In support of their motion for conditional certification, plaintiffs obtained declarations from individual employees who state that they worked more than forty hours in a given week for InterSolutions and were not paid overtime. See Inman Decl. ¶¶ 5-6; Jones Decl. ¶¶ 5-6. These employees also allege that they complained about not being paid overtime and were told that InterSolutions did not pay overtime to employees unless employees worked more than forty hours a week at a single client site. See Inman Decl. ¶ 7; Jones Decl. ¶ 7. Plaintiffs also obtained a declaration from Linda Green, a former manager of the concierge division at InterSolutions. Green alleges that she received complaints from an estimated one to two dozen different employees, with some complaining multiple times, about InterSolutions' failure to pay overtime. See Green Decl. ¶ 12. Green also indicates that she brought these complaints to the attention of management. Id. ¶¶ 14-15. In addition to the declarations, plaintiffs also submitted pay stubs from several employees and a copy of InterSolutions employee handbook. This evidence in connection with plaintiffs' pleadings is enough to meet their initial burden of a modest factual showing demonstrating that the named plaintiffs and potential as yet unnamed class members "were victims of a common policy or plan that violated the law." Hunter, 346 F. Supp. 2d at 117 (citation and internal quotation marks omitted).

B. Issuance of Class Notice

The parties disagree about the terms of the notice that will be issued to potential class members in several respects. First, defendants argue that a two-year statute of limitations should apply to any potential class members and plaintiffs argue that a three-year statute of limitations should apply. Second, defendants argue that the time that potential class members have to respond to any notice received should be only thirty days and plaintiffs ask for a ninety-day response period. Finally, defendants argue that defense counsel should be identified in any potential notice.

The Court finds that a three-year statute of limitations should apply for purposes of defining the initial class period in the notice that will be sent to prospective class members. Plaintiffs have sufficiently alleged that defendants' conduct was willful. See 29 U.S.C. § 255 (noting three-year statute of limitations for willful violations). Although the statute of limitations was tolled for named plaintiffs, the statute of limitations continues to run for all potential class members who have not yet opted in. These individuals will only be entitled to recover any justified damages for, at most, three years back from the date that they opt in to the lawsuit.

Because the Court cannot control the dates on which potential class members will file their consents to opt in, however, the Court adopts the parties' recommendation that the date of the notice shall define the start of the class period. The first day of the class period shall be three years prior to the date of the notice. As indicated in the accompanying Order, the date of the notice shall be May 1, 2007 in order to give the parties time to finalize an appropriate notice and the Court the opportunity to approve that notice.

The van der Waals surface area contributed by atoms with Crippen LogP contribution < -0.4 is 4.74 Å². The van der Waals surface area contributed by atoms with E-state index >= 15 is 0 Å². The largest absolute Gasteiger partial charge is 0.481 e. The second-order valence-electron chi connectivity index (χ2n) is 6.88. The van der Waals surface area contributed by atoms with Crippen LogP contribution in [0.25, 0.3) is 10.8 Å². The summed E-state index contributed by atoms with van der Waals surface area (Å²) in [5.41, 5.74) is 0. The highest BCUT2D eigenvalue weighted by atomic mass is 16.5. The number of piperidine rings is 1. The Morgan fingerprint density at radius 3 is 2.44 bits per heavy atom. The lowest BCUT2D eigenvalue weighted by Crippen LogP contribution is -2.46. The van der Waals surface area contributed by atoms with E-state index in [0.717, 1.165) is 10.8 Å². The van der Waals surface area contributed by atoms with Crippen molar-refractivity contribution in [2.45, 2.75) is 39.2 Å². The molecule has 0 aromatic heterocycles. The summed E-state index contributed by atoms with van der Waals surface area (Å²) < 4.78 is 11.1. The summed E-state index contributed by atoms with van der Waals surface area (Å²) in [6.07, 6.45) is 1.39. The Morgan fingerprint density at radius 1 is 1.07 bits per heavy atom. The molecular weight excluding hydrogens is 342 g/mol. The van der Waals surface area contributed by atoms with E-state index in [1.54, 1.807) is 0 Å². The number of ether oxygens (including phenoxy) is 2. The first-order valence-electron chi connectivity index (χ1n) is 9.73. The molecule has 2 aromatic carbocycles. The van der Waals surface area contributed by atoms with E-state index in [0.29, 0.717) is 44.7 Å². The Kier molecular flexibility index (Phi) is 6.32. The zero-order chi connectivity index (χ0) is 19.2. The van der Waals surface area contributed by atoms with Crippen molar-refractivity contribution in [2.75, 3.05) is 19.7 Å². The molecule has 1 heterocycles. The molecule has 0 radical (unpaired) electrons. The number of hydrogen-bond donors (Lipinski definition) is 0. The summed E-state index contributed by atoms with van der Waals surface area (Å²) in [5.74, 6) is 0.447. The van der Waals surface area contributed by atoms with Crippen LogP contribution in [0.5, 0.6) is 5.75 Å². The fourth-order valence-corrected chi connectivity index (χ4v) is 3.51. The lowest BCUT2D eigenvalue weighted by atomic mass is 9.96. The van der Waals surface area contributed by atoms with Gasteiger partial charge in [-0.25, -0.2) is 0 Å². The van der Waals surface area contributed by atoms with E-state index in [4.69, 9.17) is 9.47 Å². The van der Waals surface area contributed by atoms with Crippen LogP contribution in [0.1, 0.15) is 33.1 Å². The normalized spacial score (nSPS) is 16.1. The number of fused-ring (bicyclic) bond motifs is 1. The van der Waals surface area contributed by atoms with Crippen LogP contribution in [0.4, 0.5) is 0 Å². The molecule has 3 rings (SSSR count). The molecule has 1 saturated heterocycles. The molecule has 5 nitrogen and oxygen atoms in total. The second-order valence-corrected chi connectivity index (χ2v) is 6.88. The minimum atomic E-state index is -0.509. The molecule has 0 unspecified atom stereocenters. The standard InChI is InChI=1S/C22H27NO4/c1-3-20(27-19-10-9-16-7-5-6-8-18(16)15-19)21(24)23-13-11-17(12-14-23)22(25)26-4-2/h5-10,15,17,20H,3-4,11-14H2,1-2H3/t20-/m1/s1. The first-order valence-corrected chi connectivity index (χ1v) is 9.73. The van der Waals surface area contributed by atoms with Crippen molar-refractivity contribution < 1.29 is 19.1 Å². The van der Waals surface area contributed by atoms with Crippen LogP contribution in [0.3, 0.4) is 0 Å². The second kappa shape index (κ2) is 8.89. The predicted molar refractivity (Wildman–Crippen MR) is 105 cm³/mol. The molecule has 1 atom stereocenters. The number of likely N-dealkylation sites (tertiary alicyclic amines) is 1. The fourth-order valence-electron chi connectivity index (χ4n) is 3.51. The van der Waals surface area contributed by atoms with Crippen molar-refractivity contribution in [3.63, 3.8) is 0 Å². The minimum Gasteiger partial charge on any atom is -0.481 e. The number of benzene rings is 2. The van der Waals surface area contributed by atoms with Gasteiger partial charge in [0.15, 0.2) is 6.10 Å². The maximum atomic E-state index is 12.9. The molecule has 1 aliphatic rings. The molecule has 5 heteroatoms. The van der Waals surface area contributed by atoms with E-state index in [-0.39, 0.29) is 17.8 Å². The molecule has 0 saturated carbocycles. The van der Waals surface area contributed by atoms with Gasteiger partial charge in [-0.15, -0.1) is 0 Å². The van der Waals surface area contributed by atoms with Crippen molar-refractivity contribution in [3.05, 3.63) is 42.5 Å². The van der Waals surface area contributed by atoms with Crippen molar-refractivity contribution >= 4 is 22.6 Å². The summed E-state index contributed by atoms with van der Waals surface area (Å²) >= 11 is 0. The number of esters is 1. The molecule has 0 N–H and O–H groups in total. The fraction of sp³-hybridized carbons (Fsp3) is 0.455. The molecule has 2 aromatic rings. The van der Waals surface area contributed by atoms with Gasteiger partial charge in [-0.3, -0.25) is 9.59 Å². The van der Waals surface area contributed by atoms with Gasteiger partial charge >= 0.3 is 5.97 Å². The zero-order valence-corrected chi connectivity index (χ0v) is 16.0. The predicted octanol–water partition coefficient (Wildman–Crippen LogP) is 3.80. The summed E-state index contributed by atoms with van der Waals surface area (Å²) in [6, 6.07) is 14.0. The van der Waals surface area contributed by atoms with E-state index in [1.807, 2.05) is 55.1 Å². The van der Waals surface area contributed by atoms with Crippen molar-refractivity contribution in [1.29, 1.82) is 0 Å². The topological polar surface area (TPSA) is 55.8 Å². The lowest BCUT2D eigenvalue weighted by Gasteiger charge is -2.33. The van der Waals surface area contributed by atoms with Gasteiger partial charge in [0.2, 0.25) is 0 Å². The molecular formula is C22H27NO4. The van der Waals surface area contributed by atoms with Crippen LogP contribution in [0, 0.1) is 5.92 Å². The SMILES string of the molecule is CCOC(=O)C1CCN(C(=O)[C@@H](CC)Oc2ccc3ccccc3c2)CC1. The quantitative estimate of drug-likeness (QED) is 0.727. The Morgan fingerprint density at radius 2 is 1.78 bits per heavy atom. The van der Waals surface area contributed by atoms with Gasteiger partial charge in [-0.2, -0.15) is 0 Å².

Other than the objections already addressed in this Memorandum Opinion, defendants have not further challenged the scope of the class defined by plaintiffs. The class therefore shall include "all persons who are or have been employed by InterSolutions as temporary employees and who worked more than forty (40) hours during any given work week between May 1, 2004 and the present."

The Court finds that ninety days from the date on the notice is a reasonable period of time for potential class members to respond to the class notice. A ninety-day period is more in keeping with the time periods used in other similar class actions in this Court than the defendants' proposed thirty-day period. See Lindsay v. GEICO, 2004 U.S. Dist. LEXIS 29830 (D.D.C. Nov. 9, 2004), overruled on other grounds by 448 F.3d 416 (D.C. Cir. 2006) (allowing 102 days for opt ins); Robinson-Smith, 2001 U.S. Dist. LEXIS 25516 (D.D.C. Nov. 10, 2001) (allowing 111 days for opt ins).

The Court also sees no reason to include defense counsel on the class notice. Defense counsel does not play a role in managing the distribution of the notice or the gathering of consent forms. Including additional lawyers only creates the potential for confusion of those who receive the notice.

Defendant cites one 1996 case from the Middle District of Tennessee in which a district court approved a notice that contained the contact information for defense counsel. See Belcher v. Shoney's, Inc., 927 F. Supp. 249, 254 (M.D. Tenn. 1996). However, prior approved notices issued in collective actions before this Court have not included such information. See, e.g., Hunter, et al. v. Sprint Corp., Civ. Action No. 04-376, Docket No. 64 (collective action notice). The Court will follow the prior practice of this Court where defense counsel has not been included on the notice.

C. Production of Names and Addresses

Plaintiffs ask the Court to order defendants to produce the names and addresses of all current and former InterSolutions temporary employees who fall within the conditionally certified class. The Supreme Court has authorized such a practice, see Hoffman-La Roche, Inc. v. Sperling, 493 U.S. 165, 172 (1989), as has this Court. See, e.g., Hunter, 346 F. Supp. 2d at 121. Moreover, defendants have not objected to the production of names and addresses. Accordingly, the Court will require the defendants to produce the names and addresses of the all current and former employees who fall within the class definition.

III. CONCLUSION

For the foregoing reasons, plaintiffs' Motion for Conditional Class Certification, Issuance of Notice, and Order for Certain Discovery is granted. An appropriate Order providing further instruction to counsel accompanies this Memorandum Opinion.